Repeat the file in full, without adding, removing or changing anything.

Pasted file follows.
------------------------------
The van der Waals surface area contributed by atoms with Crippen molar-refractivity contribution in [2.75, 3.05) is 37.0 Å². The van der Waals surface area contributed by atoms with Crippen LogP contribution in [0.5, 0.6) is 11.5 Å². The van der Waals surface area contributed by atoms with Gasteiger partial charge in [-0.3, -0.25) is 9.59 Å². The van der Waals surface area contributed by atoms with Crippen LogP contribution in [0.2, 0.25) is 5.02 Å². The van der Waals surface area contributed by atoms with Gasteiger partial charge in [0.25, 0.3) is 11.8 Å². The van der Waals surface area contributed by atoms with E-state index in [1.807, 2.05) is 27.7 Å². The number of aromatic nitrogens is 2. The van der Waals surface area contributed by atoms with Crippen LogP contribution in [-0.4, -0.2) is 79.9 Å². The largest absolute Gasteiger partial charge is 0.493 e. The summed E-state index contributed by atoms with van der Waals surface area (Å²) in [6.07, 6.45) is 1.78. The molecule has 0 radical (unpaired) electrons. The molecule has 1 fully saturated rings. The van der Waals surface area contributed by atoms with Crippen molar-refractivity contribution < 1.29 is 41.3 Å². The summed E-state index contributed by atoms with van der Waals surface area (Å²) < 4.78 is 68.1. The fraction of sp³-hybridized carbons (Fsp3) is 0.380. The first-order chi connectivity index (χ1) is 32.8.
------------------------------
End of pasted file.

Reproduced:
The van der Waals surface area contributed by atoms with Crippen molar-refractivity contribution in [2.75, 3.05) is 37.0 Å². The van der Waals surface area contributed by atoms with Crippen LogP contribution in [0.5, 0.6) is 11.5 Å². The van der Waals surface area contributed by atoms with Gasteiger partial charge in [-0.3, -0.25) is 9.59 Å². The van der Waals surface area contributed by atoms with Crippen LogP contribution in [0.2, 0.25) is 5.02 Å². The van der Waals surface area contributed by atoms with Gasteiger partial charge in [0.25, 0.3) is 11.8 Å². The van der Waals surface area contributed by atoms with E-state index in [1.807, 2.05) is 27.7 Å². The number of aromatic nitrogens is 2. The van der Waals surface area contributed by atoms with Crippen LogP contribution in [-0.4, -0.2) is 79.9 Å². The largest absolute Gasteiger partial charge is 0.493 e. The summed E-state index contributed by atoms with van der Waals surface area (Å²) in [6.07, 6.45) is 1.78. The molecule has 0 radical (unpaired) electrons. The molecule has 1 fully saturated rings. The van der Waals surface area contributed by atoms with Crippen molar-refractivity contribution < 1.29 is 41.3 Å². The summed E-state index contributed by atoms with van der Waals surface area (Å²) < 4.78 is 68.1. The fraction of sp³-hybridized carbons (Fsp3) is 0.380. The first-order chi connectivity index (χ1) is 32.8.